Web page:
Click here to find out more about Amnesty's campaigns or how to get involved

***
Who'd have known it's such a hazardous time of year! There are legal pitfalls everywhere! We all know the employment law minefield that is the modern day work Christmas party.  But have you thought about the personal injury risks over the festivities?  Not to mention the risks of falling foul of copyright.  And I haven't even started on the seasonal perils for retailers.  

Yes, you've guessed it: we've been having fun teasing out Yule-tide topics for our lawyer friends to comment on.  The Evening Standard did us proud this year, running a series of three.  The first have appeared already: a warning not to ignore copyright laws in even the most amateur of pantomime shows (Legal action waits in the wings for panto teams that catch frozen fever); and another on who's responsible when online Christmas shoppers are cyber-hacked.  You'll have to buy your Standard on Friday to see the next one. We do love this time of year... but be careful!
***
Join us in playing a Christmas quiz game today!  Well, it is the last day of term. The partnership lawyers at Aaron & Partners have created a Christmas Competition by re-writing 10 well known marketing slogans in legalese and challenging contestants to decipher them. You need to articulate the original straplines and name companies for a chance to win a prize. We love it!  Here's your starter for 10:

"We are given to understand that all such amounts however small as are in the contemplation of the parties at the date of this advertisement or other similar promotional message may but are not guaranteed to be of use to the customer."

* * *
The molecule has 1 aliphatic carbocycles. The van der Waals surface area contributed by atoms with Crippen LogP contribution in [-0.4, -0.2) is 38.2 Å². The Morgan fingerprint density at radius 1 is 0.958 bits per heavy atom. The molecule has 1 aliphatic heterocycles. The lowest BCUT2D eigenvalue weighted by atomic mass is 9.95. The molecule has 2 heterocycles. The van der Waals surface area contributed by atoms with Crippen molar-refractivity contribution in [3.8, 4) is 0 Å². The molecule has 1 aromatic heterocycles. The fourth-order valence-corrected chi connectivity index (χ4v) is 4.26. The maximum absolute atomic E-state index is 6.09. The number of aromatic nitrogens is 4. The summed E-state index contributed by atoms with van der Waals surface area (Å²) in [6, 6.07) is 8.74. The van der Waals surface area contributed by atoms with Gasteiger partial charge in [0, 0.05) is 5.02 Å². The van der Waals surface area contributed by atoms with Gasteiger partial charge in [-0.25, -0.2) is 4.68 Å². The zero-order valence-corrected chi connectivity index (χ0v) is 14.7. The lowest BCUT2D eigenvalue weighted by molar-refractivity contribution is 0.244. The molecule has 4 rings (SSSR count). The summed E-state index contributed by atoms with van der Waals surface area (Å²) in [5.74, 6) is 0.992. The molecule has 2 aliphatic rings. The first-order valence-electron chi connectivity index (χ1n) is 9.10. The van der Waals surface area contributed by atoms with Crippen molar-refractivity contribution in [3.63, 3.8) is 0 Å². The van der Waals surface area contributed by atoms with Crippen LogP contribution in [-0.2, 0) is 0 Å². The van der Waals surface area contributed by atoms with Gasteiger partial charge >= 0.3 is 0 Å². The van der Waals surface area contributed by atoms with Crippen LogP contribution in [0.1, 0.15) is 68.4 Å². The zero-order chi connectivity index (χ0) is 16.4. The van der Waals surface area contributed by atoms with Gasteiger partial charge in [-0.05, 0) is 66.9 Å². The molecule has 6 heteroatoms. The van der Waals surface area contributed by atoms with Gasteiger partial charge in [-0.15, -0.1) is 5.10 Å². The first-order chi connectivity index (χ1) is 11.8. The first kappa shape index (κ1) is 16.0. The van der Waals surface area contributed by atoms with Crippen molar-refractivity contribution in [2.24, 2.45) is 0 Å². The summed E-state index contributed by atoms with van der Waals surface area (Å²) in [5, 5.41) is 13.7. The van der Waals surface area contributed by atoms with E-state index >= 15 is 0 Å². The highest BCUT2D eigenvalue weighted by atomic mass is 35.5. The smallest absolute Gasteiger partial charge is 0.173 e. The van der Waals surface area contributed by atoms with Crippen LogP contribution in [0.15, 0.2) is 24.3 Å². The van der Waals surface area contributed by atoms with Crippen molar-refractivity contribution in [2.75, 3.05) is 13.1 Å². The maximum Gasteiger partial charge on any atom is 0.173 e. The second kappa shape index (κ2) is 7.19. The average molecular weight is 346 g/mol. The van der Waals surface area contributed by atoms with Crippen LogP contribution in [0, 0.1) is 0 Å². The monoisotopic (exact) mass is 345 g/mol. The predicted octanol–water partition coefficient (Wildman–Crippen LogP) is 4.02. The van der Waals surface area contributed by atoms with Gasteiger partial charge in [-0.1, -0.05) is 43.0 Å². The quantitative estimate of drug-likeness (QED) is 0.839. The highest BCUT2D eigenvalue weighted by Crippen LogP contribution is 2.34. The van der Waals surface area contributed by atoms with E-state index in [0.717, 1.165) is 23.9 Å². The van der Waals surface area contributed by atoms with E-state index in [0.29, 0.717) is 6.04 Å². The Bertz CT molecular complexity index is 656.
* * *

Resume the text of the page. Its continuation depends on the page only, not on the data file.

Can you guess? There's more here. You need to submit your answers to Aaron & Partners by 5 January 2015 to be in the game.  We'll be tweeting our progress today (but no spoilers!). Good luck everybody! Merry Christmas!

Thursday, 11 December 2014

Bianca Jagger




Bianca Jagger made an unforgettable impression at the launch reception for Amnesty's Circle of Conscience. And surprisingly, not because of her star-studded jet-setting past as a 70s actress & model, former Studio 54 regular (counting Andy Warhol and Truman Capote among her many A-list friends).  Nor for being Mick Jagger's first wife. Not even because as a great-grandmother (her daughter Jade became a grandmother this May) this award-winning social and human rights activist is still a stunningly beautiful woman. No. What demanded everybody's attention far more at this launch event in Kensington's Bulgari Hotel... what in fact brought an entire room full of Amnesty supporters to a humbled silence ... was Bianca's explanation of where her campaigning heart comes from, in her speech as the Circle's new Patron:  "My passion for activism didn't come from books, or reading about the wrongs of the world, but from my own personal experience"